Monday, December 8, 2008

Cellar Series – 2006 Spank Me Baby Barleywine

There are three issues we should address before we get to the review. First, why age beer; second, what is the effect of aging; third, how do you age a beer.

The first issue is why in the world anyone would cellar, or age, a beer. We typically think of beer as something to pound in quantity straight out of the bottle, or, if you are lucky and skilled enough, out of a funnel, or, perhaps while standing on your hands above a keg, or maybe, maybe, to put into a chilled pint glass. Heck, many beer manufacturers put "born on" dates and "best by" dates on their beer. We talk about beer getting skunked. We talk about beer going bad. As the kids might say, WTF?! Why would voluntarily save a beer?

In some cases beer does, in fact, go bad. Hops can have undesirable effects when exposed to some kinds of light over a period of time – which is why we have to be careful about clear bottles; there is some debate that Heineken's green bottles are not particularly good at shielding beer, either.

But, that is not the kind of "going bad" that we are talking about. What we are talking about here is the effect of time on a properly stored bottle (or can) of beer. And, in many cases, the effects are very, very pleasurable. In other cases, the effects are very, very unpleasurable. It just so happens that the beer manufactured by those that put "born on" dates and "best buy" dates on their bottles does not keep particularly well. The effect of time on these kinds of beer make the beer very very not good. So, these manufacturers instill in the consuming public this idea that beer, in particular their beer, which represents about 90%+ of the beer sold in the United States, goes bad – the implied, or rather the un-corrected general implication, is that all beer goes bad since, after all, 90% of the beer sold in the United States will.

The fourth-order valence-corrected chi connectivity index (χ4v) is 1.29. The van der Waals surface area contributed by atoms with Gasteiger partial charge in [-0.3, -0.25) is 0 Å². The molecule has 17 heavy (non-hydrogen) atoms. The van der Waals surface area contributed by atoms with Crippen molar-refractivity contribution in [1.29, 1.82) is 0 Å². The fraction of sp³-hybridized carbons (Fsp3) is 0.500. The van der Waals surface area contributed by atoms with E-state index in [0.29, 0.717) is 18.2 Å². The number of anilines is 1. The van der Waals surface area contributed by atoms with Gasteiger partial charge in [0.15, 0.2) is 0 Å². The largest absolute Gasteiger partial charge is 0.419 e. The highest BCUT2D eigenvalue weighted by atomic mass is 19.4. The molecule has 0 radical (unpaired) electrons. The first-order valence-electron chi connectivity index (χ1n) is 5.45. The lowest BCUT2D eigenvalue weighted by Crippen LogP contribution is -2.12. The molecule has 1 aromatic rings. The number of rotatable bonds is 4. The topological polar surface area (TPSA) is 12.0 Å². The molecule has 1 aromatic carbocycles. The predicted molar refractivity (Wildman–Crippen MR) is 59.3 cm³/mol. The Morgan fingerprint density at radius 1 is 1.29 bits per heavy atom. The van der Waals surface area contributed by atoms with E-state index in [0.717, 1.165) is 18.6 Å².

There are some styles, however, that hold up very, very well over time. Like a fine wine, these beers can change their very nature over the course of time and become much more complex, much more developed, much smoother, much richer.

Which brings us to our second question: what is the effect of aging. First, it is important to know what is in a beer bottle. Beer, duh. But let's look a little closer at what is in that bottle. Water. Malted barley and other grains. Hops. Yeast, in suspension in the beer, but also, possibly, on the bottom of the bottle [ed note: if the beer is bottled with a small portion of active yeast to aid in the conditioning and further fermenting of the beer, the label will often denote this as a "bottle conditioned" beer]. And, in addition to the ingredients that are in the beer, there is one more thing in the bottle and one more thing on the bottle that impact aging. Headspace and a cap, respectively. Each of these items affects the effect of time on that beer.